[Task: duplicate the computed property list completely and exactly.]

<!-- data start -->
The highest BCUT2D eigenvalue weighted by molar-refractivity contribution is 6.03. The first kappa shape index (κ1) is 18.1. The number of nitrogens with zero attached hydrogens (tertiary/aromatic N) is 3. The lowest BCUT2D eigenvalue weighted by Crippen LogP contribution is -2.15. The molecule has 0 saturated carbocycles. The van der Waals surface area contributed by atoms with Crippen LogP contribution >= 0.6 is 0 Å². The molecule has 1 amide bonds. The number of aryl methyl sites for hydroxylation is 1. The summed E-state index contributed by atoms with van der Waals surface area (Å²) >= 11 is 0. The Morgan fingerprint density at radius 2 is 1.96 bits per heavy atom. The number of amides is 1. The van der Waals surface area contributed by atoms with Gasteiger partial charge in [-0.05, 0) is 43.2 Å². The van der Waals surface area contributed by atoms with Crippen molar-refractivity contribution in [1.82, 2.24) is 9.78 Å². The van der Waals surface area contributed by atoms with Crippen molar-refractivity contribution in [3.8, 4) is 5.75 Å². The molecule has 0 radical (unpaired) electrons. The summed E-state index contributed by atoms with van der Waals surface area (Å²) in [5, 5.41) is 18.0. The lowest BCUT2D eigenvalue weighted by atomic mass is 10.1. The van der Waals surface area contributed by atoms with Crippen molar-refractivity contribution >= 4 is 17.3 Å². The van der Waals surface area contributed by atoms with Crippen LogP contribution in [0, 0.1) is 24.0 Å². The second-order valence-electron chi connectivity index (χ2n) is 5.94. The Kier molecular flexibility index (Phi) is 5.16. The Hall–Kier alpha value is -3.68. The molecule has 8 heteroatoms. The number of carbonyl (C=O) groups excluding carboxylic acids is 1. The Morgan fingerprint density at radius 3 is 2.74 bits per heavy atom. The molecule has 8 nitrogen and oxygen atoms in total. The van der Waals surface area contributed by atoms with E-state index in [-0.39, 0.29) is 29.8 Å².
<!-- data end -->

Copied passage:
The highest BCUT2D eigenvalue weighted by molar-refractivity contribution is 6.03. The first kappa shape index (κ1) is 18.1. The number of nitrogens with zero attached hydrogens (tertiary/aromatic N) is 3. The lowest BCUT2D eigenvalue weighted by Crippen LogP contribution is -2.15. The molecule has 0 saturated carbocycles. The van der Waals surface area contributed by atoms with Crippen LogP contribution >= 0.6 is 0 Å². The molecule has 1 amide bonds. The number of aryl methyl sites for hydroxylation is 1. The summed E-state index contributed by atoms with van der Waals surface area (Å²) >= 11 is 0. The Morgan fingerprint density at radius 2 is 1.96 bits per heavy atom. The number of amides is 1. The van der Waals surface area contributed by atoms with Gasteiger partial charge in [-0.05, 0) is 43.2 Å². The van der Waals surface area contributed by atoms with Crippen molar-refractivity contribution in [1.82, 2.24) is 9.78 Å². The van der Waals surface area contributed by atoms with Crippen molar-refractivity contribution in [3.8, 4) is 5.75 Å². The molecule has 0 radical (unpaired) electrons. The summed E-state index contributed by atoms with van der Waals surface area (Å²) in [5, 5.41) is 18.0. The lowest BCUT2D eigenvalue weighted by atomic mass is 10.1. The van der Waals surface area contributed by atoms with Crippen molar-refractivity contribution >= 4 is 17.3 Å². The van der Waals surface area contributed by atoms with Crippen LogP contribution in [0, 0.1) is 24.0 Å². The second-order valence-electron chi connectivity index (χ2n) is 5.94. The Kier molecular flexibility index (Phi) is 5.16. The Hall–Kier alpha value is -3.68. The molecule has 8 heteroatoms. The number of carbonyl (C=O) groups excluding carboxylic acids is 1. The Morgan fingerprint density at radius 3 is 2.74 bits per heavy atom. The molecule has 8 nitrogen and oxygen atoms in total. The van der Waals surface area contributed by atoms with E-state index in [-0.39, 0.29) is 29.8 Å².